The number of Cubans entering Uruguay through the land crossings from Brazil is noticeably on the rise, it was reported Tuesday. According to press reports, so far this year 135 people of that nationality have crossed through the Rivera pass from Santana do Livramento at an average of six individuals daily. Uruguayan Migrations authorities have reported that of the 135 who came in only two went out at a later date. Many of them were carrying the SARS-CoV-2 virus, which added to the migrant services overwhelming.
Uruguay's Law 18076 regarding refugees states that every person has the right to request and receive refuge in the national territory when persecuted for racial, religious or nationality issues or if their lives and freedom are under threat.
In 2021, 2,887 Cuban nationals arrived in Uruguay, 450 of them through the Rivera border. When they enter Brazil seeking refuge, the Migration Directorate tests them for COVID-19.
Due to the delays stemming from the high demand for tests, many Cubans had to remain in the contingency center until they received their results and those who came out positive had to be placed under quarantine, thus adding to the already complicated situation, which led to a change in sanitary protocols, according to Giovani Conti, General Director of Promotion and Social Action of the Rivera City Council, which had to deal with the new issues on its own after the Refugee Commission stopped conducting telephone services until borders were reopened in November 2021. “When they were there, they helped us because there was an important filter, because before, refuge was not granted to all those who arrived,” added Conti.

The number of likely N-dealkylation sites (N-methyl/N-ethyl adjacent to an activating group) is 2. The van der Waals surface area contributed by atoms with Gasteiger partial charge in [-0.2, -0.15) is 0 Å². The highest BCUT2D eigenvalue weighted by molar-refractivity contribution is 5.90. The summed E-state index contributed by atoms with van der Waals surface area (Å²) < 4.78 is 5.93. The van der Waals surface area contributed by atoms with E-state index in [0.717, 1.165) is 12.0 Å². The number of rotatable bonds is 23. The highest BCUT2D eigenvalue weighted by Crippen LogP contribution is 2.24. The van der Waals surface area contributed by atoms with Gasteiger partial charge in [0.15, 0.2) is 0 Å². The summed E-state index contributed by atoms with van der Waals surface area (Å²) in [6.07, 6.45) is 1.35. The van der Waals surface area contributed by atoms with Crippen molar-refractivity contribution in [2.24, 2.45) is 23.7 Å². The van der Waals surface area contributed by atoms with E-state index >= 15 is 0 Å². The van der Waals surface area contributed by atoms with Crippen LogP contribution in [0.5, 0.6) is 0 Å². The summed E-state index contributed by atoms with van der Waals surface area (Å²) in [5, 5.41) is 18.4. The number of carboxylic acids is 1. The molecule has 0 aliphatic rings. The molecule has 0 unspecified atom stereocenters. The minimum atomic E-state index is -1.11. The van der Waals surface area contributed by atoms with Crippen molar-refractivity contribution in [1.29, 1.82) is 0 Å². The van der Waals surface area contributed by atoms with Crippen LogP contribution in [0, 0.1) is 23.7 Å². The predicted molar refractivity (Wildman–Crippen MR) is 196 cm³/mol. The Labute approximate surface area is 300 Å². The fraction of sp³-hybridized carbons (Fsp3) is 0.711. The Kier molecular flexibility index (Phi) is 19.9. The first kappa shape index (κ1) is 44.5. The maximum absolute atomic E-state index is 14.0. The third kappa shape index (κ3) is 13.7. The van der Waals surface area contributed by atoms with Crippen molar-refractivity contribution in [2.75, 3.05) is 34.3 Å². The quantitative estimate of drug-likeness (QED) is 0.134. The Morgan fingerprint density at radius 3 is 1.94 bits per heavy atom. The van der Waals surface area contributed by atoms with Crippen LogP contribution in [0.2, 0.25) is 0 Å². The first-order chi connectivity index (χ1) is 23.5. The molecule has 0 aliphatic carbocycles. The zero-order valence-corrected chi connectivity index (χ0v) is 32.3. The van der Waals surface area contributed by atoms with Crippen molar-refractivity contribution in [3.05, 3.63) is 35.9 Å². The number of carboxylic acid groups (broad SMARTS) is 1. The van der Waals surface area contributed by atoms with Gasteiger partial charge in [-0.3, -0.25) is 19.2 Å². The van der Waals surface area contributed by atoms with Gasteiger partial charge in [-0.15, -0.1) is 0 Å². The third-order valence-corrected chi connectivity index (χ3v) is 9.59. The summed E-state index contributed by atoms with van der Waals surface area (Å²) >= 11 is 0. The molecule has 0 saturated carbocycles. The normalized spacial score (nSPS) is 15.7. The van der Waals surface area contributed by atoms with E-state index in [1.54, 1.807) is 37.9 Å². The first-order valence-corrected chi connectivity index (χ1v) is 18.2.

The City of Rivera has been also handling the extra costs of these operations. “We are going to be giving this support until January 31 and then we pass the baton to Foreign Affairs. We are looking for financing because we come with a holed wallet,” Conti explained.
A contingency center for refugees was installed in tents with a capacity for between 35 and 40 people, which were donated by the United States Embassy in Uruguay. The facilities even have air conditioning. Once there, migrants are provided with three meals a day plus personal hygiene items.
Conti insists the Foreign Ministry should play a more relevant role and help with the costs of the operation. Uruguayan Law also states that public immigration officials “shall refrain from prohibiting the entry of any person who expresses their intention to request refuge,” which is not tantamount to being a refugee. Conti also pointed these migrants do not fit into the traditional concept of refugee.